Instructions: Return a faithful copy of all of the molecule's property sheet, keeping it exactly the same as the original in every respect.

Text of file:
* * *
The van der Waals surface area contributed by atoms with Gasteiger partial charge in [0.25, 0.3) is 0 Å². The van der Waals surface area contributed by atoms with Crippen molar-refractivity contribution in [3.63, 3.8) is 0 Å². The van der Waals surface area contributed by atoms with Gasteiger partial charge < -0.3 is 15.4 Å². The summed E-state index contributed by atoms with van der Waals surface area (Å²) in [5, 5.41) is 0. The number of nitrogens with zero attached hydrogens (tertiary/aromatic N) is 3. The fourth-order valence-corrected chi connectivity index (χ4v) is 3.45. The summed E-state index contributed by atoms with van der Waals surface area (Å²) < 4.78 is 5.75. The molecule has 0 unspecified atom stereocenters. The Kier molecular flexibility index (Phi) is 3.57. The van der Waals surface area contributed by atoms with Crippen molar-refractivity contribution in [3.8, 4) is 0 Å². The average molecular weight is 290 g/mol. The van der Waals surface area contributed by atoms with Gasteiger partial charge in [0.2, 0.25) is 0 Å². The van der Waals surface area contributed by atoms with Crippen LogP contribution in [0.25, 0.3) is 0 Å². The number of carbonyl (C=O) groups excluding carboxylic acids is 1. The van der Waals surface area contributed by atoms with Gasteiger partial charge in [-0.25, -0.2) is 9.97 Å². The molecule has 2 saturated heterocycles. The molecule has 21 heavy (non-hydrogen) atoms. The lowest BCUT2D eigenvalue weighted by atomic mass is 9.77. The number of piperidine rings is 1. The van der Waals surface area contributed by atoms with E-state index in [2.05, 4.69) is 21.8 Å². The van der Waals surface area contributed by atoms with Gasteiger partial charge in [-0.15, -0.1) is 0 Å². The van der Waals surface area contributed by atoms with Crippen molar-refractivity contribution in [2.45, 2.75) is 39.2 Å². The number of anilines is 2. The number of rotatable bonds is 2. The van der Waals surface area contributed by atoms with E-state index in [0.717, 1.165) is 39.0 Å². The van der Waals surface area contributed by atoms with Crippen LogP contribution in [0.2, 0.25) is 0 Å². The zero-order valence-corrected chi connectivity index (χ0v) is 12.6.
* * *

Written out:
The van der Waals surface area contributed by atoms with Gasteiger partial charge in [0.25, 0.3) is 0 Å². The van der Waals surface area contributed by atoms with Crippen molar-refractivity contribution in [3.63, 3.8) is 0 Å². The van der Waals surface area contributed by atoms with Gasteiger partial charge < -0.3 is 15.4 Å². The summed E-state index contributed by atoms with van der Waals surface area (Å²) in [5, 5.41) is 0. The number of nitrogens with zero attached hydrogens (tertiary/aromatic N) is 3. The fourth-order valence-corrected chi connectivity index (χ4v) is 3.45. The summed E-state index contributed by atoms with van der Waals surface area (Å²) < 4.78 is 5.75. The molecule has 0 unspecified atom stereocenters. The Kier molecular flexibility index (Phi) is 3.57. The van der Waals surface area contributed by atoms with Crippen molar-refractivity contribution in [3.8, 4) is 0 Å². The average molecular weight is 290 g/mol. The van der Waals surface area contributed by atoms with Gasteiger partial charge in [0.2, 0.25) is 0 Å². The van der Waals surface area contributed by atoms with Crippen LogP contribution in [0.25, 0.3) is 0 Å². The number of carbonyl (C=O) groups excluding carboxylic acids is 1. The van der Waals surface area contributed by atoms with Gasteiger partial charge in [-0.25, -0.2) is 9.97 Å². The molecule has 2 saturated heterocycles. The molecule has 21 heavy (non-hydrogen) atoms. The lowest BCUT2D eigenvalue weighted by atomic mass is 9.77. The number of piperidine rings is 1. The van der Waals surface area contributed by atoms with E-state index in [2.05, 4.69) is 21.8 Å². The van der Waals surface area contributed by atoms with Gasteiger partial charge in [-0.15, -0.1) is 0 Å². The van der Waals surface area contributed by atoms with Crippen molar-refractivity contribution in [2.45, 2.75) is 39.2 Å². The number of anilines is 2. The number of rotatable bonds is 2. The van der Waals surface area contributed by atoms with E-state index in [0.717, 1.165) is 39.0 Å². The van der Waals surface area contributed by atoms with Crippen LogP contribution in [0.2, 0.25) is 0 Å². The zero-order valence-corrected chi connectivity index (χ0v) is 12.6.